Your ‘sound effects’ (assonance, to use the proper term) are not fanciful at all. If I didn’t take note of them at first, it was just careless reading. We should expect readers of poetry to be aware of the sounds of words, and their deliberate use to suggest  natural or musical sounds.

I listened to the kora and heard the falling notes, which seem to be characteristic of the way the instrument is played. Your association of these notes with the Niger rapids is apt.

I owe you an apology. I said in a comment – not entirely seriously – that you don’t know the joys of free verse. This poem is in free verse. Your lines
Your notes go echoing

are a very good example of free-verse technique: having ‘echoing’ at the end of a line and ‘Possess’ in a line to itself draws attention to these two words, which you want the reader to take notice of for their sounds. The line-break strengthens to impact of the words.

The poems you’ve posted in WW so far have all had a lot going for them, but for more than one reason this is my favourite. Partly it’s because I’m interested in (though not very knowledgeable about) North and West African culture. Mainly, though, it’s the quality of this poem: the way it moves from the musical notes to the meticulous work of the scribes in ‘sand-strewn libraries’, then to Foucauld and finally to that memorable final line. A subtle but clearly discernible thread runs through it.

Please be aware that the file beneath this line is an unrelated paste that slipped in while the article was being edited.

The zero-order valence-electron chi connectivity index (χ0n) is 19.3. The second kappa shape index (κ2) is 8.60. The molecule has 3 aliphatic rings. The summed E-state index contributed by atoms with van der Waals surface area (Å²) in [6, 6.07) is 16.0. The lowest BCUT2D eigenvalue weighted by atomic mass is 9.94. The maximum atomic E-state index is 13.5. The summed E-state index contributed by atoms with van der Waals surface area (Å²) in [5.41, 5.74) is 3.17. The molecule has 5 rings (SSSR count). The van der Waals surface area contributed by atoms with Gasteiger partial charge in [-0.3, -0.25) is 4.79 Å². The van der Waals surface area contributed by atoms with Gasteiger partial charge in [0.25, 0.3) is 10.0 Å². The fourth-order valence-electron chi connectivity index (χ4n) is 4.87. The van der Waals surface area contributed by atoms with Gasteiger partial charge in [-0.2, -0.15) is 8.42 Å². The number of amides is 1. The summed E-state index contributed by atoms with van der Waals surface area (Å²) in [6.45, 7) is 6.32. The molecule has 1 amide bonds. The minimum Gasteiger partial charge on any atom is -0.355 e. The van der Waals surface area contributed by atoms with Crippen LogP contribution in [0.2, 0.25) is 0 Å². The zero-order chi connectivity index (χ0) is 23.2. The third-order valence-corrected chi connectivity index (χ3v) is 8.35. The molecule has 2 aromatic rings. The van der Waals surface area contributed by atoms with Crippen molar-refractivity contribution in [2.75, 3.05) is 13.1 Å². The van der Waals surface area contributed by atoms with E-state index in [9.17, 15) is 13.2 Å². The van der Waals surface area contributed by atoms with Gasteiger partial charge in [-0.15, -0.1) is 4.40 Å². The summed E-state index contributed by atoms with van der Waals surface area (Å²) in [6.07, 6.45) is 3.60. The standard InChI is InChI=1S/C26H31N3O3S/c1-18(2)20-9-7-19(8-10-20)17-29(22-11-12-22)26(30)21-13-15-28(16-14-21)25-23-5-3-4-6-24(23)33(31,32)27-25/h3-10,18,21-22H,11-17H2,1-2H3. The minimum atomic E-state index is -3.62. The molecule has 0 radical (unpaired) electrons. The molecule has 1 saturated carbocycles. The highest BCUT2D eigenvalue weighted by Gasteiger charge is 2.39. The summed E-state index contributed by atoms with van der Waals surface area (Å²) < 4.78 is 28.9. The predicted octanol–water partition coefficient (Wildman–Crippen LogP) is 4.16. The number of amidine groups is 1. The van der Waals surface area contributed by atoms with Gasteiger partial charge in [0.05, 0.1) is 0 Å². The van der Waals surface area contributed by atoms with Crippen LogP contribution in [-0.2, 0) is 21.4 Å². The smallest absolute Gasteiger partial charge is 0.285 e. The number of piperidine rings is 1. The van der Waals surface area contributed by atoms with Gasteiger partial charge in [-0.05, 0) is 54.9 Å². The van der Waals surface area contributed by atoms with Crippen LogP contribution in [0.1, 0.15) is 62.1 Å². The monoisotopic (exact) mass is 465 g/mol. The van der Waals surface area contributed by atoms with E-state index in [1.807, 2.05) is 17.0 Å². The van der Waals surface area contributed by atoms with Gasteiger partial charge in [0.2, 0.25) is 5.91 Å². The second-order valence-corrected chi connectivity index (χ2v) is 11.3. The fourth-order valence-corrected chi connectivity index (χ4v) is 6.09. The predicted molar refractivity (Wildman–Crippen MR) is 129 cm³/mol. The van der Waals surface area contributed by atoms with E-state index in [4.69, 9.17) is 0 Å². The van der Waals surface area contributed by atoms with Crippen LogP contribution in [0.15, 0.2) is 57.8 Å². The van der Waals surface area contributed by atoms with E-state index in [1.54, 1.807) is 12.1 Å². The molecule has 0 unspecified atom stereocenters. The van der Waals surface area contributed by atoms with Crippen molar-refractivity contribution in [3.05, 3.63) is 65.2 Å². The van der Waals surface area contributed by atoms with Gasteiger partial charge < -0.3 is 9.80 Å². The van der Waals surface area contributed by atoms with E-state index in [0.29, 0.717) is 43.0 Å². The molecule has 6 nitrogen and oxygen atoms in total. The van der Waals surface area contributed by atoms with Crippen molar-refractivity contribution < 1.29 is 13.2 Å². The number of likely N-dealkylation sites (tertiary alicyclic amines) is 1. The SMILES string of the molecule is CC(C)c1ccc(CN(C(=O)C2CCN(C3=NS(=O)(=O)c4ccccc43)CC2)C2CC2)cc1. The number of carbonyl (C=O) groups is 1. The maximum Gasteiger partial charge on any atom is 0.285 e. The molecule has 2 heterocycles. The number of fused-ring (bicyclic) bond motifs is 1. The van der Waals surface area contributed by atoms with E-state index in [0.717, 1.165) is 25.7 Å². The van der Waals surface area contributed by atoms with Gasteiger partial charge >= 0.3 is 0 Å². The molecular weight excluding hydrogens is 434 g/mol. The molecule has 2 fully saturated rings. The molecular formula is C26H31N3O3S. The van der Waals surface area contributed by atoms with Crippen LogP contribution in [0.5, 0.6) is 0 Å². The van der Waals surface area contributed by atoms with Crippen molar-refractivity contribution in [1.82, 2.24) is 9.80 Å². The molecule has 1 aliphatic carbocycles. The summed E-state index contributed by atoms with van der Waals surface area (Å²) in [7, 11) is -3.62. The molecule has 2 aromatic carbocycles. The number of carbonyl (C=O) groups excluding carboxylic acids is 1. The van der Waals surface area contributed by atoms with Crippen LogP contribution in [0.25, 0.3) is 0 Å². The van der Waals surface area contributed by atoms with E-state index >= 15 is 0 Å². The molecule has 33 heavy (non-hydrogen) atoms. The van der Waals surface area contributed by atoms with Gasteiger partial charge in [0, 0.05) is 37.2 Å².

michwo at 22:21 on 28 September 2016  Report this post
You are a great encourager and not just to me.  I wish I could go with the flow far more than I do and fixed forms do tend to pin me down unfortunately.  The only other free verse poem I've written, which I hope you'll get to read in due course, is something called "Flower Arranging".  It's a poem I've always wanted to preserve for the ideas in it rather than just the words and I have done.  Quite a few things I've written are quite simply no longer there.  Next up in October:  "The Chart of Tenderness".  Thank you once again for all the encouragement.